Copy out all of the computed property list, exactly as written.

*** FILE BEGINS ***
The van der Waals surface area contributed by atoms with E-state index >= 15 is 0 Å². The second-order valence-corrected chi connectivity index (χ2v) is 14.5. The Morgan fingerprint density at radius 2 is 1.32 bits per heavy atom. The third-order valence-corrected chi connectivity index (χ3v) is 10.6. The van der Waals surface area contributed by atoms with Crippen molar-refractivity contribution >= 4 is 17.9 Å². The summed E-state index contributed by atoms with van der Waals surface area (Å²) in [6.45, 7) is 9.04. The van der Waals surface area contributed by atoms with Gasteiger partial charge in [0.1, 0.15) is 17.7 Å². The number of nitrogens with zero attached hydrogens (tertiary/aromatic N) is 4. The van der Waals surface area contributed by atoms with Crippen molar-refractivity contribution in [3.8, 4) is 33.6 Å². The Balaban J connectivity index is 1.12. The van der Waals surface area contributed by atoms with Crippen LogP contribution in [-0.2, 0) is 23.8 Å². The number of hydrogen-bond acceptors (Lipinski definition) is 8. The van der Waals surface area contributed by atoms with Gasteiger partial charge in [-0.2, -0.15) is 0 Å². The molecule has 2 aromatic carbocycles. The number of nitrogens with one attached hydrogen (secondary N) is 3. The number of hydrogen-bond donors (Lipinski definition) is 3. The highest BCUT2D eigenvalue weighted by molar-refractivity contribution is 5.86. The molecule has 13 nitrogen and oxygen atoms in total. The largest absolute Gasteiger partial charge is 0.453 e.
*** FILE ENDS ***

The van der Waals surface area contributed by atoms with E-state index >= 15 is 0 Å². The second-order valence-corrected chi connectivity index (χ2v) is 14.5. The Morgan fingerprint density at radius 2 is 1.32 bits per heavy atom. The third-order valence-corrected chi connectivity index (χ3v) is 10.6. The van der Waals surface area contributed by atoms with Crippen molar-refractivity contribution >= 4 is 17.9 Å². The summed E-state index contributed by atoms with van der Waals surface area (Å²) in [6.45, 7) is 9.04. The van der Waals surface area contributed by atoms with Gasteiger partial charge in [0.1, 0.15) is 17.7 Å². The number of nitrogens with zero attached hydrogens (tertiary/aromatic N) is 4. The van der Waals surface area contributed by atoms with Crippen molar-refractivity contribution in [3.8, 4) is 33.6 Å². The Balaban J connectivity index is 1.12. The van der Waals surface area contributed by atoms with Crippen LogP contribution in [-0.2, 0) is 23.8 Å². The number of hydrogen-bond acceptors (Lipinski definition) is 8. The van der Waals surface area contributed by atoms with Gasteiger partial charge in [-0.2, -0.15) is 0 Å². The molecule has 2 aromatic carbocycles. The number of nitrogens with one attached hydrogen (secondary N) is 3. The number of hydrogen-bond donors (Lipinski definition) is 3. The highest BCUT2D eigenvalue weighted by molar-refractivity contribution is 5.86. The molecule has 13 nitrogen and oxygen atoms in total. The largest absolute Gasteiger partial charge is 0.453 e.